Graph Convolutional Networks (GCNs) can capture non-Euclidean spatial dependence between different brain regions, and the graph pooling operator in GCNs is key to enhancing the representation learning capability and acquiring abnormal brain maps. However, the majority of existing research designs graph pooling operators only from the perspective of nodes while disregarding the original edge features, in a way that not only confines graph pooling application scenarios, but also diminishes its ability to capture critical substructures. In this study, a clustering graph pooling method that first supports multidimensional edge features, called Edge-aware hard clustering graph pooling (EHCPool), is developed. EHCPool proposes the first 'Edge-to-node' score evaluation criterion based on edge features to assess node feature significance. To more effectively capture the critical subgraphs, a novel Iteration n-top strategy is further designed to adaptively learn sparse hard clustering assignments for graphs. Subsequently, an innovative N-E Aggregation strategy is presented to aggregate node and edge feature information in each independent subgraph. The proposed model was evaluated on multi-site brain imaging public datasets and yielded state-of-the-art performance. We believe this method is the first deep learning tool with the potential to probe different types of abnormal functional brain networks from data-driven perspective. Core code is at: https://github.com/swfen/EHCPool.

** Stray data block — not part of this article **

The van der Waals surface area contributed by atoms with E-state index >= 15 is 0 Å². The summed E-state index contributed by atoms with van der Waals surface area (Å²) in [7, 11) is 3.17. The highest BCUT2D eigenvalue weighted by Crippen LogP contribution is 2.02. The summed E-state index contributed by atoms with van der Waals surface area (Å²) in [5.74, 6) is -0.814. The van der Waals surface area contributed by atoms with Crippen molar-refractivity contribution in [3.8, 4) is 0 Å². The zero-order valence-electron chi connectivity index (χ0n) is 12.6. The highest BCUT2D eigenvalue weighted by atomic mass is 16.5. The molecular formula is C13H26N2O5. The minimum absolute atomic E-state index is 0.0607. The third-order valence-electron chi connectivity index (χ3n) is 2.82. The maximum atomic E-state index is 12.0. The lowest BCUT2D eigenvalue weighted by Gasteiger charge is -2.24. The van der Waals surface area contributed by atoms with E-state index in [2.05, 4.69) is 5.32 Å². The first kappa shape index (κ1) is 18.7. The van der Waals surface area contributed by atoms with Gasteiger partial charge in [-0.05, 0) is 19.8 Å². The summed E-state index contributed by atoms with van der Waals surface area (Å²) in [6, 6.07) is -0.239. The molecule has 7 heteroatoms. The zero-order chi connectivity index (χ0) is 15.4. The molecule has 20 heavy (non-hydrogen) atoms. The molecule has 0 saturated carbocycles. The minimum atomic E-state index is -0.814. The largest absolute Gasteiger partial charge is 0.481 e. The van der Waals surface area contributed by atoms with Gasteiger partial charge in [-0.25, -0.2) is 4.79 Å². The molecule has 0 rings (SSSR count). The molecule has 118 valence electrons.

The available evidence suggests that dynamic functional connectivity (dFC) can capture time-varying abnormalities in brain activity in resting-state cerebral functional magnetic resonance imaging (rs-fMRI) data and has a natural advantage in uncovering mechanisms of abnormal brain activity in schizophrenia(SZ) patients. Hence, an advanced dynamic brain network analysis model called the temporal brain category graph convolutional network (Temporal-BCGCN) was employed. Firstly, a unique dynamic brain network analysis module, DSF-BrainNet, was designed to construct dynamic synchronization features. Subsequently, a revolutionary graph convolution method, TemporalConv, was proposed, based on the synchronous temporal properties of feature. Finally, the first modular abnormal hemispherical lateralization test tool in deep learning based on rs-fMRI data, named CategoryPool, was proposed. This study was validated on COBRE and UCLA datasets and achieved 83.62% and 89.71% average accuracies, respectively, outperforming the baseline model and other state-of-the-art methods. The ablation results also demonstrate the advantages of TemporalConv over the traditional edge feature graph convolution approach and the improvement of CategoryPool over the classical graph pooling approach. Interestingly, this study showed that the lower order perceptual system and higher order network regions in the left hemisphere are more severely dysfunctional than in the right hemisphere in SZ and reaffirms the importance of the left medial superior frontal gyrus in SZ. Our core code is available at: https://github.com/swfen/Temporal-BCGCN.